Eye Tests Can Detect DiabetesPublished 24/06/2014
6th June 2014
The importance of having an eye examination to detect diabetes has been highlighted during National Diabetes Week.
Wade Opticians Managing Director Alastair Wade says people who don’t get regular eye tests are putting their eye-sight at risk because the examination can detect diabetes at an early stage before it causes further complications.
His comments follow recent figures released by the NHS which reveal that the number of people in the UK who suffer from diabetes has increased for the first time since 2008, with 3.2 million now diagnosed with the condition.
However, an even more worrying statistic is that a further 850,000 people may have diabetes without knowing it.
Speaking at the start of National Diabetes Week (8th to 14th June), Mr Wade, who runs Wade Opticians in Durham, Prudhoe, Ryton and Lanchester, says: “Five million people in the UK can’t remember, or believe it’s been more than ten years since they had an eye examination.
“This is a worrying statistic, particularly when you compare it to the number of people whose diabetes remains undiagnosed.
“Changes in blood sugar levels resulting from diabetes can damage the tiny blood vessels that supply the retina in the eye, known as retinopathy, so in a lot of cases the first sign that someone has diabetes is found during an eye examination.”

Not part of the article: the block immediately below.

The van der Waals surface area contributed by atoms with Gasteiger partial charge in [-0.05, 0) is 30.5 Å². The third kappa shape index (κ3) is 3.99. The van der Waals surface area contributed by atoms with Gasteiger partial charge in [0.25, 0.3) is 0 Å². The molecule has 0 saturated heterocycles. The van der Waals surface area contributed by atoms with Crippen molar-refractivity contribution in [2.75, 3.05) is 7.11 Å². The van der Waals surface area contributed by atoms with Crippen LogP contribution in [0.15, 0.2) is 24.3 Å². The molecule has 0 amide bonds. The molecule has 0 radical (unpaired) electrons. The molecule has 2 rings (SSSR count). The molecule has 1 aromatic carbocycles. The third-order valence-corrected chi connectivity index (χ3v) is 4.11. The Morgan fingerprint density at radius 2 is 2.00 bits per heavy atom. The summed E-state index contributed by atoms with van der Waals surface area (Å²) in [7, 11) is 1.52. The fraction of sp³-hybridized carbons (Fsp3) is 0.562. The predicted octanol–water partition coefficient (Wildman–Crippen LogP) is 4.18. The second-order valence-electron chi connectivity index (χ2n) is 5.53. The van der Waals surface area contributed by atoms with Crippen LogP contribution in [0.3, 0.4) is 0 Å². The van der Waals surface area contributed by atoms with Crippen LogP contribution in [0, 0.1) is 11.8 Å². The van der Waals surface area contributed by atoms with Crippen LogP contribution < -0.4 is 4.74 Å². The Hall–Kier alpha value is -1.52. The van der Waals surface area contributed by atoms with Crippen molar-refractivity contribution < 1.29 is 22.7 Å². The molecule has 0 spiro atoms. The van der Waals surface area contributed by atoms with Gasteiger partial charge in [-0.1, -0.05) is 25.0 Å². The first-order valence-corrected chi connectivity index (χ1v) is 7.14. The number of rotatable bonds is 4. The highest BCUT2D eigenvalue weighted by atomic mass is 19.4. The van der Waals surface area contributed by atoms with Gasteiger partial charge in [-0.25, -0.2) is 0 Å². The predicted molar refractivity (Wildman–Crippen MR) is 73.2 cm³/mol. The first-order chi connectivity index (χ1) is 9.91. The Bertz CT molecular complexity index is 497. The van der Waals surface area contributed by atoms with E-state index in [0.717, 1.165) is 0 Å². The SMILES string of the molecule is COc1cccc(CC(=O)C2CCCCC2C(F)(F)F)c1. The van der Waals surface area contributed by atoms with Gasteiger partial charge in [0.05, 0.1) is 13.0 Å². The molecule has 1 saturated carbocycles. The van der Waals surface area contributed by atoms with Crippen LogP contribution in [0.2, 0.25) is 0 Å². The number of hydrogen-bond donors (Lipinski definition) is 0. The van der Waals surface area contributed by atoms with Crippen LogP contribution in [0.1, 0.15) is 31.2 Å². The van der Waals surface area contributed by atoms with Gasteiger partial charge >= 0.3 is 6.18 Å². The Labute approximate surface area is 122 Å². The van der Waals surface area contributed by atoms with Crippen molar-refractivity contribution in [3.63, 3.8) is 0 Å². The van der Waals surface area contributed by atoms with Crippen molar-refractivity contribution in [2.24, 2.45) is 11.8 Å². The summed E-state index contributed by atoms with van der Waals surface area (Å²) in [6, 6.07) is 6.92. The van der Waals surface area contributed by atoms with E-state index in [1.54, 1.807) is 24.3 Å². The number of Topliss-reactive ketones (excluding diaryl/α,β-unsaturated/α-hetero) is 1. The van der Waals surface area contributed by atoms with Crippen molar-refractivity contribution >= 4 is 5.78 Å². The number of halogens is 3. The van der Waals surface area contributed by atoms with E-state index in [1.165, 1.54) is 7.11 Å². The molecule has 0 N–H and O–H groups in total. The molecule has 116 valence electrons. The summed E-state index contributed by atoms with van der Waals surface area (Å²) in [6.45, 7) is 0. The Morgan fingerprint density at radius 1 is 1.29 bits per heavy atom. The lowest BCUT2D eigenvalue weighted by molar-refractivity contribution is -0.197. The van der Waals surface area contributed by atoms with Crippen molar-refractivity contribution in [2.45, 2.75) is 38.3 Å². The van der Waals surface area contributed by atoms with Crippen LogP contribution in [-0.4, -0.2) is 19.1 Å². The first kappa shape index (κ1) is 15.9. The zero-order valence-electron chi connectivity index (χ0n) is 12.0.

Diabetes occurs when the body doesn’t produce enough of the hormone “insulin” or because the insulin that is produced has a reduced effect. Insulin regulates the way the body uses the food eaten. If people have diabetes their body cannot cope in the usual way with sugar and other carbohydrates that they eat.
There are two main types of diabetes, type 1, which normally occurs before the age of 30, and type 2. Both can be life-threatening if not treated and managed.
The main symptoms of diabetes common to both types are feeling very thirsty, urinating frequently, particularly at night, feeling very tired, weight loss and blurred vision.
Mr Wade added: “Diabetes can cause glaucoma and cataracts and is the leading cause of blindness in the UK’s working-age population, so if people are in any doubt they should make an appointment with their GP and visit their Optometrist.”